After more than a decade of the CMA's efforts to convince outsiders of country music's respectable, solidly middle-class white Silent Majority status, a growing number of non-white listeners visibly showed interest in the genre. This was heavily driven by an unprecedented number of popular non-white artists. Far from representing a truly multiracial display, the 1970s nevertheless stand as a bright point of racial diversity in commercially successful country music artists' history. In 1965, Charley Pride became the first non-white country artist signed to a major record label, and his superstardom continued into the 1970s and beyond. Though no other black country artist has ever achieved success comparable to Pride's, in the decade following his debut, black artists O.B. McClinton and Stoney Edwards also earned a string of small hits on the country charts. Mexican American artists Johnny Rodriguez and Freddy Fender also achieved success during this period, each having earned multiple number-one hits. And though far less visible, a handful of black women also attained some popularity in the country field, the most successful of whom was Linda Martell, but also included Ruby Falls, Barbara Cooper, Lenora Ross, and Virginia Kirby.35 To some at the time, the presence of these artists suggested an evolution was occurring in country music, and that the genre was no longer defined by the whiteness it was founded upon. “Country entertainers are no longer required to be from the South, to have been raised in the country, to be white, or even to be familiar with the music's history,” concluded one article in 1976. “All that's required is that they sell records. Freddy Fender is a case in point.”36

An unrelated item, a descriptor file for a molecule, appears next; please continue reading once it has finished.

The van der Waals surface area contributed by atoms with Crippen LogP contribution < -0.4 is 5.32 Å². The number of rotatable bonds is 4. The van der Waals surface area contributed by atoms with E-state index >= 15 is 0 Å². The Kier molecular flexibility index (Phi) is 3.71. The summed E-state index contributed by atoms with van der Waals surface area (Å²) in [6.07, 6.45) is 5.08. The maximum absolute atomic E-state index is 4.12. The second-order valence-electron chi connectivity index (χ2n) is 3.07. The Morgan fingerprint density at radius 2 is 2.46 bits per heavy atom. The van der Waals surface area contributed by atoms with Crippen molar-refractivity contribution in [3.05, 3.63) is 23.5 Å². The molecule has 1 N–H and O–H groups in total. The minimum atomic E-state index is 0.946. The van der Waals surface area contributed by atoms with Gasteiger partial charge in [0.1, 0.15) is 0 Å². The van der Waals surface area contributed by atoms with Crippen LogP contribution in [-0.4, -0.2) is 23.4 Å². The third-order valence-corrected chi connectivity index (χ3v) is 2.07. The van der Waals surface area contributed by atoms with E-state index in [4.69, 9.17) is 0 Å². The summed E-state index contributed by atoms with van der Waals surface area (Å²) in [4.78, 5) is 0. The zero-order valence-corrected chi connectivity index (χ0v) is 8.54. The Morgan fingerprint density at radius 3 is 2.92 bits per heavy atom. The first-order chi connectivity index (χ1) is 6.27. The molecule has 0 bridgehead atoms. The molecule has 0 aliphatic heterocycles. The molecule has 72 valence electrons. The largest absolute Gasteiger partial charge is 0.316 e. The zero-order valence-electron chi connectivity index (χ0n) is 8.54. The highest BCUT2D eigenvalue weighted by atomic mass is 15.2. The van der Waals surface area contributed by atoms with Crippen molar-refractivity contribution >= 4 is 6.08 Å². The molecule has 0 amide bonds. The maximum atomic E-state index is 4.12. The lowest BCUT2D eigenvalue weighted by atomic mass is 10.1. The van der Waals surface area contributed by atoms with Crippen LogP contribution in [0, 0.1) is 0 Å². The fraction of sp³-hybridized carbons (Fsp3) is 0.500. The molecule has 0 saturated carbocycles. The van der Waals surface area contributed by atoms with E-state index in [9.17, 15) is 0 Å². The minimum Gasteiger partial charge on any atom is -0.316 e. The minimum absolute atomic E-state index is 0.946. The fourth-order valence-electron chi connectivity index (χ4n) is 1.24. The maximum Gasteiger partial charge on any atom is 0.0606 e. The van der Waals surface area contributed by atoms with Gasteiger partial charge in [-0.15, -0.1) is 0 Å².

The popularity of these artists highlighted the presence of non-white listeners and suggested country music's audience could expand beyond the purely white listeners the music industry had always imagined for the genre. Though market research on popular music from this period often failed to acknowledge race as a demographic characteristic, there is evidence to show that non-whites represented more than an insignificant portion of country music listeners. One listener survey by radio station WDYL in Richmond, Virginia, for instance, showed that 40 percent of the station's country music listeners were black.37 Still, reports on the performances of non-white artists provide the most common and concrete evidence of racially diverse country listeners. In 1971, Charley Pride noted changes in his fan base, saying, “I see more and more black faces in my audiences, especially in the last few years.”38 Johnny Rodriguez noted, “I've known for a long time since I was growing up that Mexican-American people loved country music, but they didn't have anyone to identify with.”39 Freddy Fender likewise viewed his race as a selling point, saying: “The Chicano population of the United States is large, and I hope to be able to capitalize on that.”40 Reports from Fender's concerts indeed revealed a multiracial audience. “Back in Texas,” reported one magazine in 1975, “he's a local legend to the cult of long-haired hippies, redneck cowboys and Chicano rockers who frequent the smoky little honky tonks where he was playing not more than six months ago.”41